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The next common and widespread bunting to go? Global population decline in the
Rustic Bunting Emberiza rustica
LARS EDENIUS, CHANG-YONG CHOI, WIELAND HEIM, TUOMO JAAKKONEN, ADRIAAN DE
JONG, KIYOAKI OZAKI and JEAN-MICHEL ROBERGE
Bird Conservation International / FirstView Article / April 2016, pp 1 - 10
DOI: 10.1017/S0959270916000046, Published online: 18 April 2016
Link to this article: http://journals.cambridge.org/abstract_S0959270916000046
How to cite this article:
LARS EDENIUS, CHANG-YONG CHOI, WIELAND HEIM, TUOMO JAAKKONEN, ADRIAAN DE
JONG, KIYOAKI OZAKI and JEAN-MICHEL ROBERGE The next common and widespread
bunting to go? Global population decline in the Rustic Bunting Emberiza rustica. Bird Conservation
International, Available on CJO 2016 doi:10.1017/S0959270916000046
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Bird Conservation International, page 1 of 10 . © BirdLife International, 2016
The next common and widespread bunting to go?
Global population decline in the Rustic Bunting
LARS EDENIUS , CHANG-YONG CHOI , WIELAND HEIM ,
TUOMO JAAKKONEN , ADRIAAN DE JONG , KIYOAKI OZAKI and
Populations of several long-distance migratory songbirds in Eurasia are in peril, drastically
illustrated by the recent range-wide population collapse in the Yellow-breasted Bunting
Emberiza aureola . There are signals of a strong decline also in the Rustic Bunting E. rustica , but
no range-wide assessment of population trends in this superabundant and widespread bunting
species has yet been undertaken. The conservation status of Rustic Bunting is ‘Least Concern’
on the global IUCN Red List, but it has recently been upgraded to ‘Vulnerable’ on the European
Red List. To assess the Rustic Bunting’s global conservation status we compiled, for the first
time, population data across its breeding and wintering ranges. The analysis reveals a 75–87%
decline in overall population size over the last 30 years and a 32–91% decline over the last 10
years. The trend estimates indicate that the long-term (30-year) range-wide population decline
in the Rustic Bunting is of similar magnitude to two well-known examples of declining species
within the same genus, the Yellow-breasted Bunting and the Ortolan Bunting E. hortulana . The
magnitude of the range-wide population decline over the last 10 years suggests that the Rustic
Bunting could be upgraded from ‘Least Concern’ to ‘Vulnerable’ or ‘Endangered’ on the IUCN
global Red List. Agricultural intensification in the wintering range and intensified levels of
disturbance, including logging and fire, in the breeding range could be important drivers of the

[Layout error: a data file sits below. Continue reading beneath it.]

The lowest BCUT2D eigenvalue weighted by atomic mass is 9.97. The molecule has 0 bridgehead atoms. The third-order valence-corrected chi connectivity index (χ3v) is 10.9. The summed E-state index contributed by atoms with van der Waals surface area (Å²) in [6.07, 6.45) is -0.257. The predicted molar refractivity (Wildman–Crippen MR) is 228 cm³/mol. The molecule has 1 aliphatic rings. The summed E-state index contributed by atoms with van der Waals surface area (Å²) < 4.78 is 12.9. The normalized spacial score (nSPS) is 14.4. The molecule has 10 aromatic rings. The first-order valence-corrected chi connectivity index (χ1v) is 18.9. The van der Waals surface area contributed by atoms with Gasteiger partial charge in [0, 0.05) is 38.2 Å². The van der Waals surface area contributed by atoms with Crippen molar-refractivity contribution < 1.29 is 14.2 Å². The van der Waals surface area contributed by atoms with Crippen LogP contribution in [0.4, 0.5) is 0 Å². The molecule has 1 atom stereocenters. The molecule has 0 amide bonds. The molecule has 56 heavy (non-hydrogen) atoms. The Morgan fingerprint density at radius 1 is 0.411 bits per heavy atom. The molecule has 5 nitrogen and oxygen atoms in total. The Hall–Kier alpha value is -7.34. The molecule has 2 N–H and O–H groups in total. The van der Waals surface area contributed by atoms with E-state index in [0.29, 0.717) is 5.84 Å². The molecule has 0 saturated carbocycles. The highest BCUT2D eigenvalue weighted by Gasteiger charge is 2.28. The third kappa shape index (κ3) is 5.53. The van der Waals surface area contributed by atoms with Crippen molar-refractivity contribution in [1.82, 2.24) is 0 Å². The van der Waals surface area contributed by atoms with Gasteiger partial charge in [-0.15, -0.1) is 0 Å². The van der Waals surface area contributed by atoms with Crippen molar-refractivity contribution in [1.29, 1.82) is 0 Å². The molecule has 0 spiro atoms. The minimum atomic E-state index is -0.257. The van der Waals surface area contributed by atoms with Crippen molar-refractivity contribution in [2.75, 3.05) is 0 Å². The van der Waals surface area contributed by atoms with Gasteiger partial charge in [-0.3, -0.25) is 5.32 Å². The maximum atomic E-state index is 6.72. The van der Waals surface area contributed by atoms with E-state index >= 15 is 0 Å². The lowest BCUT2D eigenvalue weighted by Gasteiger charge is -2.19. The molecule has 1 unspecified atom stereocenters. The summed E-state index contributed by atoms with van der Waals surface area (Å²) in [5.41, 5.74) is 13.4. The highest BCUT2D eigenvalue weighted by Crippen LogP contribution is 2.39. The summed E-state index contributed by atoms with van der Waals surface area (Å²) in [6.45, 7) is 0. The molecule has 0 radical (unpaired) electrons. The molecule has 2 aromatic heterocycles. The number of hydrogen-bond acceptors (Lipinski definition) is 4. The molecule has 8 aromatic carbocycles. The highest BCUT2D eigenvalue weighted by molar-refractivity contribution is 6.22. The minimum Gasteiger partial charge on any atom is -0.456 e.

range-wide population decline, and persecution could also contribute. Untangling threat factors
and their interactions on Rustic Bunting is necessary for conservation, but hampered by our
currently limited understanding of the relationships between population dynamics and different
A large number of long-distance migratory songbirds exhibit decreasing population trends in
Eurasia (Sanderson et al. 2006 , Laaksonen and Lehikoinen 2013 , Vickery et al. 2014 ). Amongst
the 170 long-distance migratory songbird species using the East Asian flyway, for example, one
third show declining trends and 12% are classified as threatened or near-threatened (Yong et al.
2015 ). Whilst the drivers of population declines are comparatively well studied in the Afro-
Palearctic migratory system (Vickery et al. 2014 ), such knowledge is scarce for the East Asian
flyway (Yong et al. 2015 ). Asia has seen a strong intensification in agriculture during recent
decades, and witnessed increasing urbanisation and industrialisation (Alauddin and Quiggin 2008 ).
Anthropogenic and climate-related stressors in the form of logging, draining, and forest fires
have also increased (Goldammer and Furyaev 1996 , Achard et al. 2006 ) as has trapping of songbirds
L. Edenius et al. 2
for consumption and religious merit release (Gilbert et al. 2012 , Townsend 2015 , Yong et al. 2015 ).
Stronger environmental pressures on breeding and wintering habitats and increased levels of
persecution have therefore emerged as serious threats to long-distance migratory songbird popu-
lations in East Asia.
Habitat loss and persecution are considered as threats to rare and range-restricted species,
but the scale of these factors may now have reached levels whereby even superabundant and